I started watching the Detroit Tigers-Cleveland Indians game while in the office this afternoon. Went home. Had a conference call with our editors to discuss the upcoming week. Mowed the lawn. Took the dog for a walk.
The game still wasn’t over. It finally ended after 5 hours, 16 minutes when Al Alburquerque balked home the winning run as the Indians scored twice in the bottom of the 13th inning to cap off a crazy, dramatic, improbably afternoon of baseball.
It completed a three-game sweep for the Indians, right when their season was on the verge of falling apart. It raises the question: Are the Tigers as invincible in the AL Central as it seemed three days ago? More on that later. Some quick thoughts on maybe the best game of the season:
1. Rough outing for Max Scherzer. At one point he had recorded five outs and allowed 10 baserunners, although some shaky Detroit defense contributed to that. Still, as he struggled with his command in the second inning, you could read the frustration on his face. Cleveland scored five runs that inning to take a 6-4 lead and Lonnie Chisenhall homered in the third, but give Scherzer huge props for making it through seven innings without further damage. Sometimes an ace isn’t measured by his zeroes but by outings like this one.
2. A key moment came in the sixth inning: Ian Kinsler struck out on a checked swing that didn’t look like a checked swing but plate umpire Tim Timmons rang him up. On the next pitch, Miguel Cabrera checked his swing although he pretty clearly did swing and Timmons called a strike without appealing to the first-base ump. That angered Cabrera, who said something and was ejected, which in turn angered Brad Ausmus, who also was ejected. Can’t argue balls and strikes and all that, you know. Timmons has been around as a full-time ump since 2000, so I’m a little surprised with the itchy trigger finger. Don Kelly replaced Cabrera and would go 0-for-2 with two walks and a run.
3. Poor Carlos Santana. While the Indians tallied 17 hits, the struggling Santana had none of them, dropping his season line to .146/.303/.268. Is this a case of a guy in a season-long slump or just hitting into a lot of bad luck? A little of both. Santana’s ground-ball/fly-ball/line-drive percentages are 48/37/15 compared to 43/35/22 in 2013, when he hit .268. So, yes, he's hitting fewer line drives. A year ago, he hit .180 on grounders; he has hit .140 this year. But the big difference is fly balls: Santana is hitting 5-for-45 (.111) on fly balls, and four of those five hits are home runs. So he’s 1-for-41 on fly balls that don’t clear the fence. A year ago, he hit .215 on fly balls. That doesn’t necessarily mean he’s unlucky, but it probably means he is due for some flares and bloopers and balls in the gap to start falling.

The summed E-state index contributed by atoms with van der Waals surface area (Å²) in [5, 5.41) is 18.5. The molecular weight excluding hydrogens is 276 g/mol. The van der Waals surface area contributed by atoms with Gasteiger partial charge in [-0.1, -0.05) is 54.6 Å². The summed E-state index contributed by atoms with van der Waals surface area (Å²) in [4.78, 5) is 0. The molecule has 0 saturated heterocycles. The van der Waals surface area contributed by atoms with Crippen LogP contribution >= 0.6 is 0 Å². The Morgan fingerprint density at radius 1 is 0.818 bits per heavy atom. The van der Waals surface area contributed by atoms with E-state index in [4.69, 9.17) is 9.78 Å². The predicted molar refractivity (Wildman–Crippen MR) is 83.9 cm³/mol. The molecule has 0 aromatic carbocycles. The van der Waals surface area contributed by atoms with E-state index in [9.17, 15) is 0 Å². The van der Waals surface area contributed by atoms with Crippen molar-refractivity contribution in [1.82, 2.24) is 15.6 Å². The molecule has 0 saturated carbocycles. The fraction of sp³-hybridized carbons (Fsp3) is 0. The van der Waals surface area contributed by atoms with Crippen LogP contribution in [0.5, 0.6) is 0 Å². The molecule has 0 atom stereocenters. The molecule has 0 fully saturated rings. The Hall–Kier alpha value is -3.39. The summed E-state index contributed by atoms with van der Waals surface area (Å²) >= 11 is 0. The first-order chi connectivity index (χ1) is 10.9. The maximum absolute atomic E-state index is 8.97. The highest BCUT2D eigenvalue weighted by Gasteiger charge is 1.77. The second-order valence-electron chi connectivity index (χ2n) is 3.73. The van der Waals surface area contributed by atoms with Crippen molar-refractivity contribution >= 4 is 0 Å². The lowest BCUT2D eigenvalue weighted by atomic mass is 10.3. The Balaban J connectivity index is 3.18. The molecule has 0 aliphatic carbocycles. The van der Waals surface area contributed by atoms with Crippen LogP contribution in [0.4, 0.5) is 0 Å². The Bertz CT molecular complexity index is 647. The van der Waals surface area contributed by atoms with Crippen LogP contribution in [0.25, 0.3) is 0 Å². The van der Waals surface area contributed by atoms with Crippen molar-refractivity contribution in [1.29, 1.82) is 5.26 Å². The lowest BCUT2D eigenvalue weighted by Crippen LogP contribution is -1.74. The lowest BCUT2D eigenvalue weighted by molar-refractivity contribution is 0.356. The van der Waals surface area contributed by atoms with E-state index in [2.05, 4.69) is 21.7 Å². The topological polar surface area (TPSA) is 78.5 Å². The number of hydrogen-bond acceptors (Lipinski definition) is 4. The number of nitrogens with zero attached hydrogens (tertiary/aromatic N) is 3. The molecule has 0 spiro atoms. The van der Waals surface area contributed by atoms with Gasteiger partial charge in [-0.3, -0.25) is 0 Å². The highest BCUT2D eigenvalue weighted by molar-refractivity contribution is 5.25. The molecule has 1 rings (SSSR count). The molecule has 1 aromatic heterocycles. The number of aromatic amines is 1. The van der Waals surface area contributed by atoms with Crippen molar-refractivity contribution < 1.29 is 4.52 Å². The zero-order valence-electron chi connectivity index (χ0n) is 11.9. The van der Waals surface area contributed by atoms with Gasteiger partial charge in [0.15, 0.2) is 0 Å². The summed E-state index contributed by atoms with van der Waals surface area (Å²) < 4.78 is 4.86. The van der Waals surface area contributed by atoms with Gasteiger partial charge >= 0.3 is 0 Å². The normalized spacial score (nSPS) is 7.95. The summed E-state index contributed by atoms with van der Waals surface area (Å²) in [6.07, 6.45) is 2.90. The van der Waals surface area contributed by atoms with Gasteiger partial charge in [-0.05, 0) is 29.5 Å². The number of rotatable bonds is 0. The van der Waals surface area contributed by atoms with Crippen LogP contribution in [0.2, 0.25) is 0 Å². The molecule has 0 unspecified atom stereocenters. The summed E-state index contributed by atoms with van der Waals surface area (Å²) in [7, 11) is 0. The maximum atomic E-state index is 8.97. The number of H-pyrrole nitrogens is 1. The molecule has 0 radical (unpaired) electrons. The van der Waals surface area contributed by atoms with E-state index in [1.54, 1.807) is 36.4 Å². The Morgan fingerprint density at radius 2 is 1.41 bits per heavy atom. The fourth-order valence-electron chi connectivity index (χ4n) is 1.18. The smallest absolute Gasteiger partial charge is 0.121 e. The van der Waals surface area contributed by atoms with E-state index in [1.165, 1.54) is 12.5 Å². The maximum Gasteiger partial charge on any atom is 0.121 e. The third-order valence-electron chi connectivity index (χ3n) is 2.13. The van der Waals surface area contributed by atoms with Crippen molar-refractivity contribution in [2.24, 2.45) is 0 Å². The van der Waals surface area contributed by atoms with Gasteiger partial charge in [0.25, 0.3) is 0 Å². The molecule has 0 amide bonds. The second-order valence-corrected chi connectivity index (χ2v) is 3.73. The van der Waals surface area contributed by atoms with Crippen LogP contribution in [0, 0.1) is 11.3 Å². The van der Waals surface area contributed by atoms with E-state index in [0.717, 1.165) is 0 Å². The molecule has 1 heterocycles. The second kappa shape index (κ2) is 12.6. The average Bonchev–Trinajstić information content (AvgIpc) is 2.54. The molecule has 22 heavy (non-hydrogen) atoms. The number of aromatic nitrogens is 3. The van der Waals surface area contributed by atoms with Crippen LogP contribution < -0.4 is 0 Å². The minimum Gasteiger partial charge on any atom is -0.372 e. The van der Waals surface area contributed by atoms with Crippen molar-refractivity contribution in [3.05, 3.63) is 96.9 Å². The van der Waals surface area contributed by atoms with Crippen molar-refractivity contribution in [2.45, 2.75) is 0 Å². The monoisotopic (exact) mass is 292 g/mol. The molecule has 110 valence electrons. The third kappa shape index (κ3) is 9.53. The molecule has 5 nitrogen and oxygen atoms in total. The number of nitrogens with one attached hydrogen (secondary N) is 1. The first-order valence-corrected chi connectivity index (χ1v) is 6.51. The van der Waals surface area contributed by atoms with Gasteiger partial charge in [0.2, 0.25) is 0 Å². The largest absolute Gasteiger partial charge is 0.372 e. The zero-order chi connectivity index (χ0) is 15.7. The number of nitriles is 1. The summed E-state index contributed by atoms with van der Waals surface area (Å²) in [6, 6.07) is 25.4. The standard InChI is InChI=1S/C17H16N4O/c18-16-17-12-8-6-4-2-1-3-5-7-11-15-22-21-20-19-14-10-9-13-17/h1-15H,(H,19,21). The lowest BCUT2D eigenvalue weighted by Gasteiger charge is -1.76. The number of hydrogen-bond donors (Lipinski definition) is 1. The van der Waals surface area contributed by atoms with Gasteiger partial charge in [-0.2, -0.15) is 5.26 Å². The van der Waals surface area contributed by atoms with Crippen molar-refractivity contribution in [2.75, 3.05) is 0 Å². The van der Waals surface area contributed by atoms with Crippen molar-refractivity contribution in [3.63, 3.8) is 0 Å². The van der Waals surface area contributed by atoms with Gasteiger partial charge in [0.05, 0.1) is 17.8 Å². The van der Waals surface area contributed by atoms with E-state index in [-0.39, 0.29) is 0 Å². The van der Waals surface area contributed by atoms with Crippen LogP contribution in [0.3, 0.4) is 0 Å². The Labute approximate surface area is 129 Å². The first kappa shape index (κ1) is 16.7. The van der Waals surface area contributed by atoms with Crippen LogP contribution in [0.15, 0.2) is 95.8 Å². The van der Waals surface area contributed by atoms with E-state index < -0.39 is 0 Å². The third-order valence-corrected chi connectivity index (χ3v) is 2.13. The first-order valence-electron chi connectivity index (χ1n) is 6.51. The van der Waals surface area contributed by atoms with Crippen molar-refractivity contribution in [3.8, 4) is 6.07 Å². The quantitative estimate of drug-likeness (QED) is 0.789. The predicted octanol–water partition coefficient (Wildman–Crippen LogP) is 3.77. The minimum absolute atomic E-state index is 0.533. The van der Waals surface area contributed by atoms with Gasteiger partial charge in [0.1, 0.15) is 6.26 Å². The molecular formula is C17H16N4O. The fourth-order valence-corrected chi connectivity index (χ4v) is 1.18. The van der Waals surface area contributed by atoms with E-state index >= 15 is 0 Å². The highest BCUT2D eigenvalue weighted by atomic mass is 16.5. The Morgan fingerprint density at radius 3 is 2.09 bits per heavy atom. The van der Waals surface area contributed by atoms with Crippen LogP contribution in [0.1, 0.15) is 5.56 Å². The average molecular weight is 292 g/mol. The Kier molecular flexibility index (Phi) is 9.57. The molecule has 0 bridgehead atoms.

4. David Murphy tagged Joe Nathan with the game-tying, two-run homer in the ninth. This was Nathan’s third blown save, but the Tigers actually won the earlier two games, so this is the first game the Tigers lost when leading entering the ninth. They were 82-6 a year ago.
5. The Tigers are basically trying to win without a major league shortstop on the roster. Danny Worth went 0-for-6 with four strikeouts and Tigers shortstops are now hitting .184/.247/.213 with no home runs and nine RBIs. That the Tigers are basically winning with an eight-man lineup is a testament to the goodness so far of Victor Martinez and Cabrera.
Which gets us back to the big question above: Are the Tigers invincible in the AL Central? Well, invincible is a strong word. At 27-15, FanGraphs currently gives the Tigers a 90 percent chance of winning the division.
This game certainly exposed the Tigers’ flaws: Shortstop, bench and bullpen depth. Not to mention what happens if Cabrera or Martinez is injured for a lengthy period of time. Of those concerns, I’m actually least worried about the bullpen. Phil Coke, who earned the loss, has just about pitched his way out of Detroit, but Joba Chamberlain, Ian Krol and Alburquerque have generally pitched well as the primary guys in front of Nathan. Maybe Robbie Ray remains in the majors in the pen as well, filling Drew Smyly's lefty role from a year ago.
Maybe the question isn’t whether the Tigers are invincible, but who can challenge them? Remember, as dominant as the Tigers have looked on paper recently, they won the division by one game over Cleveland last year and just three games over Chicago in 2012.
I don’t think it’s going to be that close this year. The Indians showed signs of life these past three days, but they have a lot of winning to do to impress after a bad start. The Twins, White Sox and Royals have obvious flaws.
Never say never, but I’ll go with the computer on this one: The Tigers win the Central going away.